Direct cash transfers reduce risk of exposure to HIV, says UNDP report

Cash payments help tackle poverty and improve access to education and healthcare

By Jemima Rohekar
Published: Monday 20 October 2014

Photo courtesy: Wikipedia

Social protection measures such as cash transfers have the potential to prevent HIV, especially sexual transmission of HIV, according to a report released by the United Nations Development Programme (UNDP) last week.
The report has analysed the benefits of the direct cash transfer scheme in certain contexts and found that it helps address economic and gender inequalities, both of which expose people to risky sexual behaviour. Cash transfers also improve access to education and encourage people to access voluntary counselling and testing. These are critical in the prevention of HIV infection. 

“We’ve known for years that cash transfers can reduce poverty, improve access to education and health services, and tackle other broader development objectives. That cash transfers are now showing serious potential to prevent HIV at the same time is a huge ‘win-win’, with possible implications for how sectors of government design and finance mutually beneficial programmes,” says Mandeep Dhaliwal, director of UNDP’s HIV, Health and Development Group, in an official press release.

A large proportion of the evidence has emerged from the experiences of girls and young women in sub-Saharan Africa who are known to bear significant HIV burdens.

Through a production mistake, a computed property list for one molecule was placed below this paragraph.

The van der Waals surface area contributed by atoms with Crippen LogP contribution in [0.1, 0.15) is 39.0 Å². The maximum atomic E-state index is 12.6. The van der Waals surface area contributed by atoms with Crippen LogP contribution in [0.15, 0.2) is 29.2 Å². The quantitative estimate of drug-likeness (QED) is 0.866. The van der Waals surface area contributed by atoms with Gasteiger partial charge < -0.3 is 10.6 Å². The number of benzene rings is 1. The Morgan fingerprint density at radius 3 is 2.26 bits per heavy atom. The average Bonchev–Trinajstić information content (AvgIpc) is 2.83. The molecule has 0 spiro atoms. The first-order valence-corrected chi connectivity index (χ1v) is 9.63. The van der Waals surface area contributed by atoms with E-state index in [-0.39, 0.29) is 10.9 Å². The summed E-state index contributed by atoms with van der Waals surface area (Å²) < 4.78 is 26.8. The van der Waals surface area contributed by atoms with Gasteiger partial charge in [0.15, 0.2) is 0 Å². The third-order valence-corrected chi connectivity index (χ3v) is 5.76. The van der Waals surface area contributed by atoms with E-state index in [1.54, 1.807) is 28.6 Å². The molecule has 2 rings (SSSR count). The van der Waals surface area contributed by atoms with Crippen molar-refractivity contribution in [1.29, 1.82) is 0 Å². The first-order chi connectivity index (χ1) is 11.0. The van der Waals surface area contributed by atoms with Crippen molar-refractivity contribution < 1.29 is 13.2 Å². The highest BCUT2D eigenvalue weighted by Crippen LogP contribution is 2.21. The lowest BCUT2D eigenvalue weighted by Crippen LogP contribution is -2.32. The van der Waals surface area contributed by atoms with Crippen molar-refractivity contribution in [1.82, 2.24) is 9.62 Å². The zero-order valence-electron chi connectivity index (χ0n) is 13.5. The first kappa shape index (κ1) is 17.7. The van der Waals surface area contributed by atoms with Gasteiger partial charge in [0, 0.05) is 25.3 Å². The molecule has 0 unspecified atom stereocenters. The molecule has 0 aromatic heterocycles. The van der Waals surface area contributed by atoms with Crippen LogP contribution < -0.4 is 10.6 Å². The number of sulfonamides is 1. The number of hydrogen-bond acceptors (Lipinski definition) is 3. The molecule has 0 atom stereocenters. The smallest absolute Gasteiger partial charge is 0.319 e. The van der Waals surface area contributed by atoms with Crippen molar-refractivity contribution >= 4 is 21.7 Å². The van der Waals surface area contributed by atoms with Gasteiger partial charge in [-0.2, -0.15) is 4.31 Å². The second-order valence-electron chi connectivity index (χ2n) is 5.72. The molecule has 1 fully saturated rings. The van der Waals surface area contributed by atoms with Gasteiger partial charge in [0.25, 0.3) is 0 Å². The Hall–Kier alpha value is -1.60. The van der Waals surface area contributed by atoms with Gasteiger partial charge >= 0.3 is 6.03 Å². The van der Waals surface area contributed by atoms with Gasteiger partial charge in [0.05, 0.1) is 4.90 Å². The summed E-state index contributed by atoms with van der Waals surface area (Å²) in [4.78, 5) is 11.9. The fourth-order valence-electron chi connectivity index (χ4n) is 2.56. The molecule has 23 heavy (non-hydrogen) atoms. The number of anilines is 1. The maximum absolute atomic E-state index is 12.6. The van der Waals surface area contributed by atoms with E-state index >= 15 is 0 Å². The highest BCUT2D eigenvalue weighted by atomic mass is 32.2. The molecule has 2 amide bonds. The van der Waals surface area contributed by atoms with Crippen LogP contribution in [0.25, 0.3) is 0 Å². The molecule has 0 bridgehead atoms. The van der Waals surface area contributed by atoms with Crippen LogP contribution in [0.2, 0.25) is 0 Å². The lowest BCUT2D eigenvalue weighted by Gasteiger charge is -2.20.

The report cites the example of South Africa’s Child Support Grant (CSG) which reached nearly 11 million children in 2012. A study by United Nations Children’s Fund (UNICEF) and the South African government, mentioned in the report, found that among adolescents, the grant was associated with reductions in pregnancy, alcohol use and risky sexual activity, like having multiple sexual partners.

A study by Cluver et al., quoted in the report, found that in households that received a child-focused cash transfer, 51 per cent girls were less likely to exchange sex for money or goods and 71 per cent were less likely to be in an age-disparate relationship. The direct cash transfers were found to address income poverty, a major factor for HIV risk among adolescents.
The report recommends that cash transfers must also be explored for their potential to prevent HIV among specific groups such as men who have sex with men, transgender people, sex workers, and people who inject drugs.


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